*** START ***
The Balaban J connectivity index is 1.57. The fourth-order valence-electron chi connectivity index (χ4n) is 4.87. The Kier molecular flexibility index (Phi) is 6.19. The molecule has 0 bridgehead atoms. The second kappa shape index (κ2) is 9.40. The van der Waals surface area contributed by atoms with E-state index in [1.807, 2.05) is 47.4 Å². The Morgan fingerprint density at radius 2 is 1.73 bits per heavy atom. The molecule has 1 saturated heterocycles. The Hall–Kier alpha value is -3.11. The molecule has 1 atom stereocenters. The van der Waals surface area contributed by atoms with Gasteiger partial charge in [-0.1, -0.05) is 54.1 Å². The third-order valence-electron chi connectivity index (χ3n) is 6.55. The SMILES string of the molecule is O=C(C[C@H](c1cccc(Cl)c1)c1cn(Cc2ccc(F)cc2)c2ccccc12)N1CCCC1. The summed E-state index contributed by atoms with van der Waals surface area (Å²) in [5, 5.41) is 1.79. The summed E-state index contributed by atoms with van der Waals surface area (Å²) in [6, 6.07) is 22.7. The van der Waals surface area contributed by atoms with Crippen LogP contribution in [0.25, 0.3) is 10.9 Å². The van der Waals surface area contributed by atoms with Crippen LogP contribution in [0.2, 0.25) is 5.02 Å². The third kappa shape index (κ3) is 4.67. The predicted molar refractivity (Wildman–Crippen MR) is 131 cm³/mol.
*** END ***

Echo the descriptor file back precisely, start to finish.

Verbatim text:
The Balaban J connectivity index is 1.57. The fourth-order valence-electron chi connectivity index (χ4n) is 4.87. The Kier molecular flexibility index (Phi) is 6.19. The molecule has 0 bridgehead atoms. The second kappa shape index (κ2) is 9.40. The van der Waals surface area contributed by atoms with E-state index in [1.807, 2.05) is 47.4 Å². The Morgan fingerprint density at radius 2 is 1.73 bits per heavy atom. The molecule has 1 saturated heterocycles. The Hall–Kier alpha value is -3.11. The molecule has 1 atom stereocenters. The van der Waals surface area contributed by atoms with Gasteiger partial charge in [-0.1, -0.05) is 54.1 Å². The third-order valence-electron chi connectivity index (χ3n) is 6.55. The SMILES string of the molecule is O=C(C[C@H](c1cccc(Cl)c1)c1cn(Cc2ccc(F)cc2)c2ccccc12)N1CCCC1. The summed E-state index contributed by atoms with van der Waals surface area (Å²) in [5, 5.41) is 1.79. The summed E-state index contributed by atoms with van der Waals surface area (Å²) in [6, 6.07) is 22.7. The van der Waals surface area contributed by atoms with Crippen LogP contribution in [0.25, 0.3) is 10.9 Å². The van der Waals surface area contributed by atoms with Crippen LogP contribution in [0.2, 0.25) is 5.02 Å². The third kappa shape index (κ3) is 4.67. The predicted molar refractivity (Wildman–Crippen MR) is 131 cm³/mol.